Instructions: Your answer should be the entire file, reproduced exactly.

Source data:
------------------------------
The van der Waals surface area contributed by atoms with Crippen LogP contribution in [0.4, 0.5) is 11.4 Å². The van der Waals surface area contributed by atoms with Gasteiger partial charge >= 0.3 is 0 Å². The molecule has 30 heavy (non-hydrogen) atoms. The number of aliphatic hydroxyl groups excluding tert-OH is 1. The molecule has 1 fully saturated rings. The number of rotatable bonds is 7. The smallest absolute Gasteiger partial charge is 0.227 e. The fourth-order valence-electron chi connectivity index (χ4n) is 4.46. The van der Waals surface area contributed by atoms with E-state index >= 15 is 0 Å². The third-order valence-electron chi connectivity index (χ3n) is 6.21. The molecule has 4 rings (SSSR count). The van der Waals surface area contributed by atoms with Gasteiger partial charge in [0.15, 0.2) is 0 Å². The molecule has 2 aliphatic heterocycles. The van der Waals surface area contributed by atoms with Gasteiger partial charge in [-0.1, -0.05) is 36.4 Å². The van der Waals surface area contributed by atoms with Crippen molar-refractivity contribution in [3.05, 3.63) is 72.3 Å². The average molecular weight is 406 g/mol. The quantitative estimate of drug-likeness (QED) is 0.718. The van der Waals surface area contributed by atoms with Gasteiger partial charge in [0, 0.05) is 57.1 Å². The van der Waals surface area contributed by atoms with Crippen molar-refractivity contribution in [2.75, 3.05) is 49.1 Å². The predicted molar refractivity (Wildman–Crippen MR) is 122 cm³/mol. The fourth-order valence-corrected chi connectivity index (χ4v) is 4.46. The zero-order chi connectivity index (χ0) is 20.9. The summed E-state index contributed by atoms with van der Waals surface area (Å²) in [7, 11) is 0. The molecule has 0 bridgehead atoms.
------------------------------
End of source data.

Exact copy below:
The van der Waals surface area contributed by atoms with Crippen LogP contribution in [0.4, 0.5) is 11.4 Å². The van der Waals surface area contributed by atoms with Gasteiger partial charge >= 0.3 is 0 Å². The molecule has 30 heavy (non-hydrogen) atoms. The number of aliphatic hydroxyl groups excluding tert-OH is 1. The molecule has 1 fully saturated rings. The number of rotatable bonds is 7. The smallest absolute Gasteiger partial charge is 0.227 e. The fourth-order valence-electron chi connectivity index (χ4n) is 4.46. The van der Waals surface area contributed by atoms with E-state index >= 15 is 0 Å². The third-order valence-electron chi connectivity index (χ3n) is 6.21. The molecule has 4 rings (SSSR count). The van der Waals surface area contributed by atoms with Gasteiger partial charge in [0.15, 0.2) is 0 Å². The molecule has 2 aliphatic heterocycles. The van der Waals surface area contributed by atoms with Gasteiger partial charge in [-0.1, -0.05) is 36.4 Å². The van der Waals surface area contributed by atoms with Crippen molar-refractivity contribution in [3.05, 3.63) is 72.3 Å². The average molecular weight is 406 g/mol. The quantitative estimate of drug-likeness (QED) is 0.718. The van der Waals surface area contributed by atoms with Gasteiger partial charge in [0, 0.05) is 57.1 Å². The van der Waals surface area contributed by atoms with Crippen molar-refractivity contribution in [2.75, 3.05) is 49.1 Å². The predicted molar refractivity (Wildman–Crippen MR) is 122 cm³/mol. The fourth-order valence-corrected chi connectivity index (χ4v) is 4.46. The zero-order chi connectivity index (χ0) is 20.9. The summed E-state index contributed by atoms with van der Waals surface area (Å²) in [7, 11) is 0. The molecule has 0 bridgehead atoms.